WTO allows Seoul tariffs in washers disputeThe World Trade Organization (WTO) paved the way for Korea to impose retaliatory tariffs of up to $84.8 million a year on the United States - the latest twist in the two countries’ trade dispute over Korean washing machines.
The decision was released Friday in response to the Korean government’s January 2018 request to the WTO’s Dispute Settlement Body (DSB) to “suspend concessions or other obligations” that the United States had imposed on large residential washing machines made by Korean companies.
Its grounds were that the U.S. government had failed to comply with an earlier DSB decision in 2016 that ruled the U.S. tariffs on Korean washers were “inconsistent” with the WTO’s trade rules.
“Korea shall be entitled to impose suspension of concessions or other obligations in the amount of $74.4 million for the WTO-inconsistent anti-dumping duty measures and $10.41 million for the WTO-inconsistent countervailing duty measures during the first year following the date of DSB authorization,” read the arbitrator’s statement on the WTO’s official website.
The $84.4-million ruling is equivalent to only 12 percent of what the Korean government had asked for last year, $711 million. If the U.S. government continues to ignore the DSB’s recommendation and ruling, Korea is allowed to increase the level of suspension based on the precedent year’s inflation rate.
Based on the ruling, the Korean government will decide how many tariffs to impose on which U.S. products and report back to the WTO.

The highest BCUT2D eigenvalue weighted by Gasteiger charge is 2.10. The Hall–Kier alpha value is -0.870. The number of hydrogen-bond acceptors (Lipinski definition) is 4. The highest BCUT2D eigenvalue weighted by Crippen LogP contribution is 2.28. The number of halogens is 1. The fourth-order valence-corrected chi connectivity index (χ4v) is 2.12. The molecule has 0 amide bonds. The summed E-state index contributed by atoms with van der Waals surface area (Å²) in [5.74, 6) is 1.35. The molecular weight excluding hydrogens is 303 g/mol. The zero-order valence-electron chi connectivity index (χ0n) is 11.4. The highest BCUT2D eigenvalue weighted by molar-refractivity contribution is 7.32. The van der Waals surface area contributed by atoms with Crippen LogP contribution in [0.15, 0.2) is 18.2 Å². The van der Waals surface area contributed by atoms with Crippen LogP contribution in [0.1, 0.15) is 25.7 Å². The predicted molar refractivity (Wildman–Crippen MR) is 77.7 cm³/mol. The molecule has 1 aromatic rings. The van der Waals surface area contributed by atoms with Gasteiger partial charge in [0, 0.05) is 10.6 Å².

The two countries’ dispute over washing machines goes back to January 2013, when the U.S. government imposed a 9.29-percent antidumping tax and a 1.85-percent countervailing duty on Samsung Electronics products, and a 13.02-percent antidumping tax on LG Electronics machines.
Sparked by a petition from U.S. manufacturer Whirlpool, the move came at a time when the two companies were the biggest in the U.S. market in the washing machine sector with a combined market share of 36 percent, according to research firm The Stevenson Company. At the time, Whirlpool had a market share of around 15 percent.
A few months later, Korea’s government filed a complaint with the WTO saying that the U.S. calculation of tariffs on the washers went against some of the articles of the organization’s agreements on trade.
In 2016, the WTO concluded the case in favor of Korea. The U.S. government was asked to implement the WTO’s decisions within a 15-month period after the ruling, for which the due date was set at Dec. 26, 2017. However, the adjustments were not made and Korea filed another complaint with the WTO last January last year. The response came last Friday.
As for Samsung and LG, the decision will have a limited effect. The companies set up manufacturing lines in the United States last year. They remain the top washer sellers in the United States.
BY SONG KYOUNG-SON [firstname.lastname@example.org]
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